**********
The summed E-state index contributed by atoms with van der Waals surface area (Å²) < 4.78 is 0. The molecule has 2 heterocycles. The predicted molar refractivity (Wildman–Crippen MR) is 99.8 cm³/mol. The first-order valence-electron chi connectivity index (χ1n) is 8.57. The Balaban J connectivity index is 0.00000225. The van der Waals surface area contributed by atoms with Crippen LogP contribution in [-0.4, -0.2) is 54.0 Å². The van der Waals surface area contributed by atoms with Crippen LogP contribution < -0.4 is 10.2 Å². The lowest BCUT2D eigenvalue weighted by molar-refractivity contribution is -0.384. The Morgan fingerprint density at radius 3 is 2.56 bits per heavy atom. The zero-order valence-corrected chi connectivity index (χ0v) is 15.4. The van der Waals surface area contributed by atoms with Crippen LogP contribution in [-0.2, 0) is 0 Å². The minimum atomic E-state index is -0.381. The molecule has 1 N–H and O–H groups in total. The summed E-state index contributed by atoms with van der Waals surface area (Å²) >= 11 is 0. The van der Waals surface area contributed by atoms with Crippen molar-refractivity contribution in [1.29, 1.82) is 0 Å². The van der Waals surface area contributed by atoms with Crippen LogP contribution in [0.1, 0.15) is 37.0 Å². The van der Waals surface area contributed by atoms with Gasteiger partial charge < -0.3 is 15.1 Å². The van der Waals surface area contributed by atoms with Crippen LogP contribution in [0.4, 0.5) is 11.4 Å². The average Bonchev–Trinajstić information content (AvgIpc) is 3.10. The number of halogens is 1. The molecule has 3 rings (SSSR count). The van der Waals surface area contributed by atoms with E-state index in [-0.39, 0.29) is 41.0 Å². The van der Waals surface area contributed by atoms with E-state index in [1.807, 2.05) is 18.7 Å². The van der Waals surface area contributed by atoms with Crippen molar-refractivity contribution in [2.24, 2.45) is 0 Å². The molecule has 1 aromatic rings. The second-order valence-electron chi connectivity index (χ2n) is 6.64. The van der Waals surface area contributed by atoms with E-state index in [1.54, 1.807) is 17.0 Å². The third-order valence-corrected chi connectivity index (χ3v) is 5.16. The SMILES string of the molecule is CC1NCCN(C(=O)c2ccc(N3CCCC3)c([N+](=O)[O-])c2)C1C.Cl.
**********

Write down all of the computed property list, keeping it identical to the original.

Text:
The summed E-state index contributed by atoms with van der Waals surface area (Å²) < 4.78 is 0. The molecule has 2 heterocycles. The predicted molar refractivity (Wildman–Crippen MR) is 99.8 cm³/mol. The first-order valence-electron chi connectivity index (χ1n) is 8.57. The Balaban J connectivity index is 0.00000225. The van der Waals surface area contributed by atoms with Crippen LogP contribution in [-0.4, -0.2) is 54.0 Å². The van der Waals surface area contributed by atoms with Crippen LogP contribution < -0.4 is 10.2 Å². The lowest BCUT2D eigenvalue weighted by molar-refractivity contribution is -0.384. The Morgan fingerprint density at radius 3 is 2.56 bits per heavy atom. The zero-order valence-corrected chi connectivity index (χ0v) is 15.4. The van der Waals surface area contributed by atoms with Crippen LogP contribution in [-0.2, 0) is 0 Å². The minimum atomic E-state index is -0.381. The molecule has 1 N–H and O–H groups in total. The summed E-state index contributed by atoms with van der Waals surface area (Å²) >= 11 is 0. The van der Waals surface area contributed by atoms with Crippen molar-refractivity contribution in [1.29, 1.82) is 0 Å². The van der Waals surface area contributed by atoms with Crippen LogP contribution in [0.1, 0.15) is 37.0 Å². The van der Waals surface area contributed by atoms with Gasteiger partial charge < -0.3 is 15.1 Å². The van der Waals surface area contributed by atoms with Crippen LogP contribution in [0.4, 0.5) is 11.4 Å². The average Bonchev–Trinajstić information content (AvgIpc) is 3.10. The number of halogens is 1. The molecule has 3 rings (SSSR count). The van der Waals surface area contributed by atoms with E-state index in [-0.39, 0.29) is 41.0 Å². The van der Waals surface area contributed by atoms with E-state index in [1.807, 2.05) is 18.7 Å². The van der Waals surface area contributed by atoms with Crippen molar-refractivity contribution in [2.24, 2.45) is 0 Å². The molecule has 1 aromatic rings. The second-order valence-electron chi connectivity index (χ2n) is 6.64. The van der Waals surface area contributed by atoms with E-state index in [1.54, 1.807) is 17.0 Å². The third-order valence-corrected chi connectivity index (χ3v) is 5.16. The SMILES string of the molecule is CC1NCCN(C(=O)c2ccc(N3CCCC3)c([N+](=O)[O-])c2)C1C.Cl.